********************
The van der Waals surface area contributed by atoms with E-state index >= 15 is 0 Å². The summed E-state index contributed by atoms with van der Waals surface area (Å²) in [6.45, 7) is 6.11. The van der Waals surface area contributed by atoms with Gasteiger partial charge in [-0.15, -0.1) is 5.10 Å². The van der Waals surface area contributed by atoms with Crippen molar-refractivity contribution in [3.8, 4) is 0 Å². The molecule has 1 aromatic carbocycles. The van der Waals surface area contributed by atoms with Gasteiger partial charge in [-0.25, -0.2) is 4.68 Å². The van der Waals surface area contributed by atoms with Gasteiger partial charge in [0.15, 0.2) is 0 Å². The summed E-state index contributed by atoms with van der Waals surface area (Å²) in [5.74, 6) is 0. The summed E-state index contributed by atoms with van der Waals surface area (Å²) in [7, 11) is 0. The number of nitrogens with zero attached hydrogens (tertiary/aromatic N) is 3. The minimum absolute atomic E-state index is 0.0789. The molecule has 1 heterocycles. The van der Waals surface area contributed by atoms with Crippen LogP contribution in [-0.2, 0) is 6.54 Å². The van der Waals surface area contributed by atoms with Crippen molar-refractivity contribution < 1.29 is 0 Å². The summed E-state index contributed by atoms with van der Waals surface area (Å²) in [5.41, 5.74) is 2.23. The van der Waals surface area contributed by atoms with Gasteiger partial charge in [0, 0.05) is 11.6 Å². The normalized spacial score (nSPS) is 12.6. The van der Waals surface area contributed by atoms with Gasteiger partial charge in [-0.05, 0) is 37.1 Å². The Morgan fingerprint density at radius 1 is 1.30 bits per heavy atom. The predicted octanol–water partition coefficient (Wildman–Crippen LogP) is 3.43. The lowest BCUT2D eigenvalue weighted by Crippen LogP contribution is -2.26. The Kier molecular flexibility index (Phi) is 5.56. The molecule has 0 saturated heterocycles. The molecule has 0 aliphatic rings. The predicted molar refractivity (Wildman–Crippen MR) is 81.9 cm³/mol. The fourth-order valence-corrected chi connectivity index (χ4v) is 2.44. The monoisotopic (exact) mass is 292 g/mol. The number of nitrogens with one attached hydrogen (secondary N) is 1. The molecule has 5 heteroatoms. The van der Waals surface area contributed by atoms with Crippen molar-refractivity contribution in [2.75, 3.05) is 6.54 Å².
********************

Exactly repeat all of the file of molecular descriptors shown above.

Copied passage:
The van der Waals surface area contributed by atoms with E-state index >= 15 is 0 Å². The summed E-state index contributed by atoms with van der Waals surface area (Å²) in [6.45, 7) is 6.11. The van der Waals surface area contributed by atoms with Gasteiger partial charge in [-0.15, -0.1) is 5.10 Å². The van der Waals surface area contributed by atoms with Crippen molar-refractivity contribution in [3.8, 4) is 0 Å². The molecule has 1 aromatic carbocycles. The van der Waals surface area contributed by atoms with Gasteiger partial charge in [-0.25, -0.2) is 4.68 Å². The van der Waals surface area contributed by atoms with Gasteiger partial charge in [0.15, 0.2) is 0 Å². The summed E-state index contributed by atoms with van der Waals surface area (Å²) in [5.74, 6) is 0. The summed E-state index contributed by atoms with van der Waals surface area (Å²) in [7, 11) is 0. The number of nitrogens with zero attached hydrogens (tertiary/aromatic N) is 3. The minimum absolute atomic E-state index is 0.0789. The molecule has 1 heterocycles. The van der Waals surface area contributed by atoms with Crippen LogP contribution in [-0.2, 0) is 6.54 Å². The van der Waals surface area contributed by atoms with Crippen molar-refractivity contribution < 1.29 is 0 Å². The summed E-state index contributed by atoms with van der Waals surface area (Å²) in [5.41, 5.74) is 2.23. The van der Waals surface area contributed by atoms with Gasteiger partial charge in [0, 0.05) is 11.6 Å². The normalized spacial score (nSPS) is 12.6. The van der Waals surface area contributed by atoms with Gasteiger partial charge in [-0.05, 0) is 37.1 Å². The Morgan fingerprint density at radius 1 is 1.30 bits per heavy atom. The predicted octanol–water partition coefficient (Wildman–Crippen LogP) is 3.43. The lowest BCUT2D eigenvalue weighted by Crippen LogP contribution is -2.26. The Kier molecular flexibility index (Phi) is 5.56. The molecule has 0 saturated heterocycles. The molecule has 0 aliphatic rings. The predicted molar refractivity (Wildman–Crippen MR) is 81.9 cm³/mol. The fourth-order valence-corrected chi connectivity index (χ4v) is 2.44. The monoisotopic (exact) mass is 292 g/mol. The number of nitrogens with one attached hydrogen (secondary N) is 1. The molecule has 5 heteroatoms. The van der Waals surface area contributed by atoms with Crippen molar-refractivity contribution in [2.75, 3.05) is 6.54 Å².